Auditing standards prescribe that the auditor should consider client management’s attitude toward fraud when making fraud risk assessments. However, little guidance is provided in the auditing standards or the existing fraud literature on observable indicators of fraud attitude. One of these indicators is narcissism, a personality trait linked to unethical and fraudulent behavior.
Based on an experiment in which information about and from the CEO is manipulated, the researchers proof that narcissistic client behavior and fraud motivation are significantly and positively related to auditors’ overall fraud risk assessments.
The implication of this study could be that more emphasis is in a audit planning stage on potential risk enhancing characteristics of client’s management. Is it for example possible to detect narcissistic traits based on observation of information from the company and interactions with managers, and more specifically, board members?
Eric N. Johnson, John R. Kuhn Jr., Barbara A. Apostolou, and John M. Hassell (2013) Auditor Perceptions of Client Narcissism as a Fraud Attitude Risk Factor. AUDITING: A Journal of Practice & Theory: February 2013, Vol. 32, No. 1, pp. 203-219. https://doi.org/10.2308/ajpt-50329
Expert Opinion Jim Emanuels
This research is innovative to the extent that it proves that auditors are able to take characterological features of organizational leaders into account in their risk judgement and would actually perceive an increase in audit risk if these leaders demonstrate behavior that can be labelled as narcissistic. The findings are in line with Judd et al (2017), who conclude that organizations with a CEO narcissism face higher audit fees, indicating that more work has to be done, and/or that auditors incorporate risk premiums in their fees for these clients.
In the Harvard Business Review, Tomas Chamorro-Premuzi observes an increase in narcissistic CEO’s, caused by “our admiration for charismatic leaders” that comes at the price of perpetuating the proliferation of narcissistic leaders. While in the end often ineffective, costly and destructive for any organization, the inflated reputation of success and overconfidence of some CEO’s may actually boost the confidence of employees, stakeholders and business partners for a while.
Patrick Wright in HRMagazine, reports research that confirms the “host of dysfunctional outcomes” caused by CEO narcissism. At the same time his study shows a brighter picture overall as only 5% of the CEOs could clearly be classified as narcissists and the majority was found to be more likely humble than narcissistic.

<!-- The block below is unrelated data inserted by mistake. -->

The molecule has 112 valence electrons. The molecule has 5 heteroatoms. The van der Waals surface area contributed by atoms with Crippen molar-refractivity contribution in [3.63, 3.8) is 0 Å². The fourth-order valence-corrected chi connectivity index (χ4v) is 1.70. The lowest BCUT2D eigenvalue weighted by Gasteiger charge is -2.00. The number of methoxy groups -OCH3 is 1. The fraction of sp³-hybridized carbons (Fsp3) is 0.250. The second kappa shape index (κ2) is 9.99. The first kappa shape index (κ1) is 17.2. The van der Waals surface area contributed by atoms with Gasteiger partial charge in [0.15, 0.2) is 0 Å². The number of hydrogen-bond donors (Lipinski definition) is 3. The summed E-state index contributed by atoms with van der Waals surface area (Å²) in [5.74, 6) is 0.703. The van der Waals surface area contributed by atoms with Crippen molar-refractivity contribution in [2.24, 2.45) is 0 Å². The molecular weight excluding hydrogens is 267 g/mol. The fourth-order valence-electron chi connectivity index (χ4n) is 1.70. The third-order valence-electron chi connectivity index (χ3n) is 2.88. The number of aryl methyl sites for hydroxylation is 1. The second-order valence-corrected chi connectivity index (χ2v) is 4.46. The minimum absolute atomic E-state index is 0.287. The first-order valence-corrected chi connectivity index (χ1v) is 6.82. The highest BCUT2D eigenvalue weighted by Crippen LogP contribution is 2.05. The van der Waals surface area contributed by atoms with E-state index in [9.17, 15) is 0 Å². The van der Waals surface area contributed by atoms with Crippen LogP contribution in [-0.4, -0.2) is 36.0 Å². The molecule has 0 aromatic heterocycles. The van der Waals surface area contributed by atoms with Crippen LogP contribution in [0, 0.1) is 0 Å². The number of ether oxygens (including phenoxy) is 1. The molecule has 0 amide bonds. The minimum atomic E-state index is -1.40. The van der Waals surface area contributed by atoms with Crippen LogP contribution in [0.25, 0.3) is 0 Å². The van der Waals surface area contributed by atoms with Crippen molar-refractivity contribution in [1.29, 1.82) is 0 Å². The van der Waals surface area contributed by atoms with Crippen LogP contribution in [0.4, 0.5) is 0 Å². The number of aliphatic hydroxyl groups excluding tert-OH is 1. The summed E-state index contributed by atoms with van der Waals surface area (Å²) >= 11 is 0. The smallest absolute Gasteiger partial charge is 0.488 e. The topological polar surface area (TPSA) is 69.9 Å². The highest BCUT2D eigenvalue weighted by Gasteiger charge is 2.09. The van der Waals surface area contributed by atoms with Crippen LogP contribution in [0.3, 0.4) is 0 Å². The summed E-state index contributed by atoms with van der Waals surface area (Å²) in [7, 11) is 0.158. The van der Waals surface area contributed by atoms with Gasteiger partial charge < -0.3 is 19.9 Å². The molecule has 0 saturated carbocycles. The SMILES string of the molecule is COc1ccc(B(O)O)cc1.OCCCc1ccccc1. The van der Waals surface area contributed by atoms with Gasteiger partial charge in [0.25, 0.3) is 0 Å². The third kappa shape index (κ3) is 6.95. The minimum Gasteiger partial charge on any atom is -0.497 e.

The problem for the auditor however, is that since he or she cannot be sure of the existence of narcissism, the risk of a false negative of 5% is still very high. The auditor should not trust on the ethics and reasonable behavior of the CEO, when in fact 5 of every 100 CEO’s are narcissists who manipulate their employees and are reluctant to present less than favorable business outcomes in financial reports. This would imply that auditors better start with the assumption that CEO’s may be narcissist, which would increase the cost of the audit.
Another thought would be to train auditors in observing and assessing specific features of behavior and communication that give away the real personality of the CEO. Is it possible to recognize a narcissistic CEO? Well, you never can tell for sure, but here are some clues.
Firstly, there is a standardized instrument used in psychiatry, that indicates narcissism (the NPI-16). You can either explicitly ask the CEO to take the questionnaire or assess with your team what you believe the score of the CEO would be. This may provide you a first indication. The reason you could try just asking the CEO more or less if he thinks he is a nracist is that narcissists tend to be honest hon ow good and great they are (this may sound familiar in the recent debate about some political figurs in the global arena…). And if you are really a daredevil you may try to criticize the client and observe his (most narcissists are men) response.
Second, in terms of communications, there is evidence that narcissistic CEO’s tend to communicate verbally and in writing (for example in press releases) using the first person singular (“I” and “me”). Thirdly, pictures of narcissistic CEO’s tend to show them alone, standing out, and on a full page rather than moderately sized. At the same level, signatures of narcissistic CEO’s tend to be long and winding (expressing and signaling their importance). All of this is based on research…and this research (for example Johnson et al, 2012) shows that auditors are already to some extent capable to distinguish between clients' managers, based on the characteristics mentioned.
Furthermore, it is interesting to see whether the organization itself can have features that mitigate the negative influence of a CEO, such as strong and independent supervisory board (non-executive directors) and a competent and committed audit committee. This has not been studied in depth, but at the University of Groningen together with the UNiversity of Amsterdam we are currently conducting an experimental studied into the mitigating effect of audit committee strength on the perceived risk of narcissistic CEOs. To be continued…
Scott Judd, Kari Joseph Olsen, and James Stekelberg (2017) How Do Auditors Respond to CEO Narcissism? Evidence from External Audit Fees. Accounting Horizons: December 2017, Vol. 31, No. 4, pp. 33-52. https://doi.org/10.2308/acch-51810.
NPI-16: see for example https://www.sciencedirect.com/science/article/pii/S0092656605000504